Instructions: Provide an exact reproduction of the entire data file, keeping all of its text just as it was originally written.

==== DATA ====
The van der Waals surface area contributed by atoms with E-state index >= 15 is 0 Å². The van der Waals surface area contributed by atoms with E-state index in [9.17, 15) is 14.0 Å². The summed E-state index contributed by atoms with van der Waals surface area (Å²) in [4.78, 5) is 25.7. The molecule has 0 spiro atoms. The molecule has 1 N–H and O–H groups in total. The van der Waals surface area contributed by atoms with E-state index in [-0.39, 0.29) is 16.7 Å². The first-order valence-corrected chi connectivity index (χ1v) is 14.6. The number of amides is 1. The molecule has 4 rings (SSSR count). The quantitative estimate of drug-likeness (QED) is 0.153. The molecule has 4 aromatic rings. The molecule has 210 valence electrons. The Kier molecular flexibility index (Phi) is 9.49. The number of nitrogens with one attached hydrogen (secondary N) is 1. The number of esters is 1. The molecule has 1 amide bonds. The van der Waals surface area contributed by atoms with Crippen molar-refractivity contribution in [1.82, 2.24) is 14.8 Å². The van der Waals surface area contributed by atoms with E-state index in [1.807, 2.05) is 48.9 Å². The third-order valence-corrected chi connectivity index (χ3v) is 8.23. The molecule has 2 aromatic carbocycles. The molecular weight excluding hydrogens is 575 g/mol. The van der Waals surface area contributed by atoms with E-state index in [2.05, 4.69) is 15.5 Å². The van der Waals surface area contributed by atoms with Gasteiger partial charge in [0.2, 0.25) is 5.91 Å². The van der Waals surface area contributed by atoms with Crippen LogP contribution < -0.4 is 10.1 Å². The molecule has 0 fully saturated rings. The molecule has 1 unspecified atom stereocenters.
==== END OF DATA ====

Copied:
The van der Waals surface area contributed by atoms with E-state index >= 15 is 0 Å². The van der Waals surface area contributed by atoms with E-state index in [9.17, 15) is 14.0 Å². The summed E-state index contributed by atoms with van der Waals surface area (Å²) in [4.78, 5) is 25.7. The molecule has 0 spiro atoms. The molecule has 1 N–H and O–H groups in total. The van der Waals surface area contributed by atoms with E-state index in [-0.39, 0.29) is 16.7 Å². The first-order valence-corrected chi connectivity index (χ1v) is 14.6. The number of amides is 1. The molecule has 4 rings (SSSR count). The quantitative estimate of drug-likeness (QED) is 0.153. The molecule has 4 aromatic rings. The molecule has 210 valence electrons. The Kier molecular flexibility index (Phi) is 9.49. The number of nitrogens with one attached hydrogen (secondary N) is 1. The number of esters is 1. The molecule has 1 amide bonds. The van der Waals surface area contributed by atoms with Crippen molar-refractivity contribution in [1.82, 2.24) is 14.8 Å². The van der Waals surface area contributed by atoms with E-state index in [1.807, 2.05) is 48.9 Å². The third-order valence-corrected chi connectivity index (χ3v) is 8.23. The molecule has 2 aromatic carbocycles. The molecular weight excluding hydrogens is 575 g/mol. The van der Waals surface area contributed by atoms with E-state index in [2.05, 4.69) is 15.5 Å². The van der Waals surface area contributed by atoms with Gasteiger partial charge in [0.2, 0.25) is 5.91 Å². The van der Waals surface area contributed by atoms with Crippen LogP contribution < -0.4 is 10.1 Å². The molecule has 0 fully saturated rings. The molecule has 1 unspecified atom stereocenters.